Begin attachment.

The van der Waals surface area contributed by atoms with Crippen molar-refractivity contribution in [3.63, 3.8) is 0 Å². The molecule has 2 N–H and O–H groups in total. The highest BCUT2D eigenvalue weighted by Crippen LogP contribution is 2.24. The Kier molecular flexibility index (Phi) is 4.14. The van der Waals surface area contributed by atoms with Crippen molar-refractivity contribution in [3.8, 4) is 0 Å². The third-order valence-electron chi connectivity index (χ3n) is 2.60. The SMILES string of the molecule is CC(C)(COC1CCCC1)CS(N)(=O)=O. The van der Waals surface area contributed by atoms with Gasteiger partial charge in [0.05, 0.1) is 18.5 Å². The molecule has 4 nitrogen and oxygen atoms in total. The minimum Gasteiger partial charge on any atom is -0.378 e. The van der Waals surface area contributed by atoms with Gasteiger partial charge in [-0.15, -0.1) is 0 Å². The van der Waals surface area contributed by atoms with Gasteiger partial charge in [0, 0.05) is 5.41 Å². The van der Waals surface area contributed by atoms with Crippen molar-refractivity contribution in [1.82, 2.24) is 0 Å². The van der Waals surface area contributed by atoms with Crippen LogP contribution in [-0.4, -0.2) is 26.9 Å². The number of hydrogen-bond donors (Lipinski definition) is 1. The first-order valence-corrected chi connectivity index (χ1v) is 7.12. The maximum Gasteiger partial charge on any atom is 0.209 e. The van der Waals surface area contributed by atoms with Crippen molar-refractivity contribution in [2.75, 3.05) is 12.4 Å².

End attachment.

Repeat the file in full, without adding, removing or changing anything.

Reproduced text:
The van der Waals surface area contributed by atoms with Crippen molar-refractivity contribution in [3.63, 3.8) is 0 Å². The molecule has 2 N–H and O–H groups in total. The highest BCUT2D eigenvalue weighted by Crippen LogP contribution is 2.24. The Kier molecular flexibility index (Phi) is 4.14. The van der Waals surface area contributed by atoms with Crippen molar-refractivity contribution in [3.8, 4) is 0 Å². The third-order valence-electron chi connectivity index (χ3n) is 2.60. The SMILES string of the molecule is CC(C)(COC1CCCC1)CS(N)(=O)=O. The van der Waals surface area contributed by atoms with Gasteiger partial charge in [0.05, 0.1) is 18.5 Å². The molecule has 4 nitrogen and oxygen atoms in total. The minimum Gasteiger partial charge on any atom is -0.378 e. The van der Waals surface area contributed by atoms with Gasteiger partial charge in [-0.15, -0.1) is 0 Å². The van der Waals surface area contributed by atoms with Gasteiger partial charge in [0, 0.05) is 5.41 Å². The van der Waals surface area contributed by atoms with Crippen molar-refractivity contribution in [1.82, 2.24) is 0 Å². The van der Waals surface area contributed by atoms with Crippen LogP contribution in [-0.4, -0.2) is 26.9 Å². The number of hydrogen-bond donors (Lipinski definition) is 1. The first-order valence-corrected chi connectivity index (χ1v) is 7.12. The maximum Gasteiger partial charge on any atom is 0.209 e. The van der Waals surface area contributed by atoms with Crippen molar-refractivity contribution in [2.75, 3.05) is 12.4 Å².